A few years ago, Black-ish had an episode called “ToysRn’tUs” where Diane and Bow protested after they found that the toy company they wanted to buy from had a ton of options but only two Black dolls–a slave and a civil rights activist, who both carry the moniker “Sassie.” At the protest, Diane holds up a sign reading “Black Toys Matter,” and in the episode they talk about how racial representation in toys makes a difference in the self-image, self-esteem, and aspirations that children develop. But are toys the real problem? And if not, can changing the toys we play with fix the real problem?
Back in the 1940s, two psychologists named Kenneth B. Clark and Mamie P. Clark did a study that is now called “the Doll Test” where they asked Black kids a few questions about Black and White dolls in order to see what racial attitudes these kids have already adopted and how it intersects with their perception of their own racial identity. They found that kids showed a clear preference for the White doll, and these Black children already had an engrained idea of their own racial inferiority by the age of five.
Now, to be clear, the dolls themselves did not cause an inferiority complex; systemic racism in the cultural, legal, and illegal practices that were going on in the 1940s had some impact on these kids before they ever came across these dolls. More than half a century later other researchers have recreated the doll experiments, and some have improved the experiments (full study here). Although a lot has changed since the 40s, the experiments consistently point to the influence of systemic racism leading Black children to develop anti-Black attitudes.
So, the problem of anti-Black racism in children is real, it persists, and the toys themselves did not cause the problem. But I do believe that they can be part of the solution.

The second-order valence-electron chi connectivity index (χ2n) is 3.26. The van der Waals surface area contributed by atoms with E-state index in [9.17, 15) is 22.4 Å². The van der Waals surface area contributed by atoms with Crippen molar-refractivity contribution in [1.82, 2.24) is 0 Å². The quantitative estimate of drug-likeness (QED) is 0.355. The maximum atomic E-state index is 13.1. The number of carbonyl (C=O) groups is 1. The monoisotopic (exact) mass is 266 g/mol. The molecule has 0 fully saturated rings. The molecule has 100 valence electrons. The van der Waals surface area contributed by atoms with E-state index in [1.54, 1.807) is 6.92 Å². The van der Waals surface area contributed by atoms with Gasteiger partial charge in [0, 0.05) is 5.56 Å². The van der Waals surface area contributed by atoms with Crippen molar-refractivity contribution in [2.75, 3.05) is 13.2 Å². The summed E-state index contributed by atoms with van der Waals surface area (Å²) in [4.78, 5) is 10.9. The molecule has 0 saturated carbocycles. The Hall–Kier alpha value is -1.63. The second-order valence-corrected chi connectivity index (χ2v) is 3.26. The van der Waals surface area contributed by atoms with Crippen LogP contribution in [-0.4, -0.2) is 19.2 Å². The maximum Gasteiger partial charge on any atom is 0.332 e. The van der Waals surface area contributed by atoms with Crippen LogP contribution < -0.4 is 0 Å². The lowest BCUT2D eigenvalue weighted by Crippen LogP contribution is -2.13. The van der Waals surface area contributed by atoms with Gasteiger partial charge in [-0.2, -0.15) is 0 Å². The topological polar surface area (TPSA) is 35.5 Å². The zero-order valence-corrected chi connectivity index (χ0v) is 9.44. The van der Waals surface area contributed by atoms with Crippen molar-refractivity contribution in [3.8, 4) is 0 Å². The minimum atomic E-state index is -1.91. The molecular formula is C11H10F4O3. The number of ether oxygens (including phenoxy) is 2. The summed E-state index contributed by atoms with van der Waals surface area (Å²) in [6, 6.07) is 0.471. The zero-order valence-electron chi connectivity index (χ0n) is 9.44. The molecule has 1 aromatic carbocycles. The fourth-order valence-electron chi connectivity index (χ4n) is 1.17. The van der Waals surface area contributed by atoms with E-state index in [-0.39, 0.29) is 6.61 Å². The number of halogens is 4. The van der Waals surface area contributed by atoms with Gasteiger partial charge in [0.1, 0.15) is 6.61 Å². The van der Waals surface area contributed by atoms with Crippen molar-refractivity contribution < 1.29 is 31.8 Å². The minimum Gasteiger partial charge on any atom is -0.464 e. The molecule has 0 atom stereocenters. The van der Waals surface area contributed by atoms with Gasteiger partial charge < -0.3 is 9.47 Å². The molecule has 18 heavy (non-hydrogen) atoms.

Any child psychologist will tell you that playing is a huge part of how children learn about the world and about themselves. Even though children get a lot of racist (and sexist, homophobic, transphobic, classist, vindictive, ect.) messages from the influences around them, I believe we can contribute something to their anti-racist formation with the ways we socialize children when we play with them or teach them to play independently. The resources that we provide them with in terms of the physical toys and the ideas we teach become seeds for their imagination to develop in creative ways.
Researchers find that teaching your kids to be proud of their racial heritage from an early age and combining that with discussions of how to cope with inevitable discrimination balance each other out to create positive psychological and academic outcomes for kids (here is a free reference and the journal article they cite). This works way better than what many parents (especially White people) try to do in raising their children: ignore discussing race for as long as possible or approach racial difference through a color-blind lens. Among other things, these strategies don’t prepare kids to withstand, confront, or even acknowledge racism in the world.
Given (1) the fact that kids learn by playing, (2) there are great benefits to teaching racial/ethnic pride alongside issues of discrimination, and (3) I care about more than just racism, my hope is that I can help my son (and nephew, and whomever else) have a collection of Black, Indigenous, and people of color toys that they admire. And I plan to gift these toys to them while also teaching them about real life issues and spurring them on to imagine ways to transform the world for the better.
Got questions or comments? Please hit me up on Instagram @BlackToysMatterBlog.